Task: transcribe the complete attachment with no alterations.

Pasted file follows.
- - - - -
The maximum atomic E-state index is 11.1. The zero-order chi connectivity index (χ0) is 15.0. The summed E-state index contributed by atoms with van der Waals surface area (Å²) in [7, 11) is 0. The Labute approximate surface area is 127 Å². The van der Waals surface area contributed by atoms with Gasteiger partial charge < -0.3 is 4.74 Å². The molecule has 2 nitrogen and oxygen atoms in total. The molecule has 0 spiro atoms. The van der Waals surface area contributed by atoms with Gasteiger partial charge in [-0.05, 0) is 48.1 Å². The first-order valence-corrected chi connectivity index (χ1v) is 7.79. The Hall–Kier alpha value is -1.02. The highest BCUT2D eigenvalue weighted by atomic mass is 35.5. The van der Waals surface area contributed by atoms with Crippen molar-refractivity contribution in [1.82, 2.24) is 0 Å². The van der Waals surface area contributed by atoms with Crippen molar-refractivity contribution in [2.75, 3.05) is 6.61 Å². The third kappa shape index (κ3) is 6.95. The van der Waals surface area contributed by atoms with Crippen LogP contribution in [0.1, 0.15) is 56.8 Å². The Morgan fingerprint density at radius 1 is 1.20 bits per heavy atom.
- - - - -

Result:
The maximum atomic E-state index is 11.1. The zero-order chi connectivity index (χ0) is 15.0. The summed E-state index contributed by atoms with van der Waals surface area (Å²) in [7, 11) is 0. The Labute approximate surface area is 127 Å². The van der Waals surface area contributed by atoms with Gasteiger partial charge < -0.3 is 4.74 Å². The molecule has 2 nitrogen and oxygen atoms in total. The molecule has 0 spiro atoms. The van der Waals surface area contributed by atoms with Gasteiger partial charge in [-0.05, 0) is 48.1 Å². The first-order valence-corrected chi connectivity index (χ1v) is 7.79. The Hall–Kier alpha value is -1.02. The highest BCUT2D eigenvalue weighted by atomic mass is 35.5. The van der Waals surface area contributed by atoms with Crippen molar-refractivity contribution in [1.82, 2.24) is 0 Å². The van der Waals surface area contributed by atoms with Crippen molar-refractivity contribution in [2.75, 3.05) is 6.61 Å². The third kappa shape index (κ3) is 6.95. The van der Waals surface area contributed by atoms with Crippen LogP contribution in [0.1, 0.15) is 56.8 Å². The Morgan fingerprint density at radius 1 is 1.20 bits per heavy atom.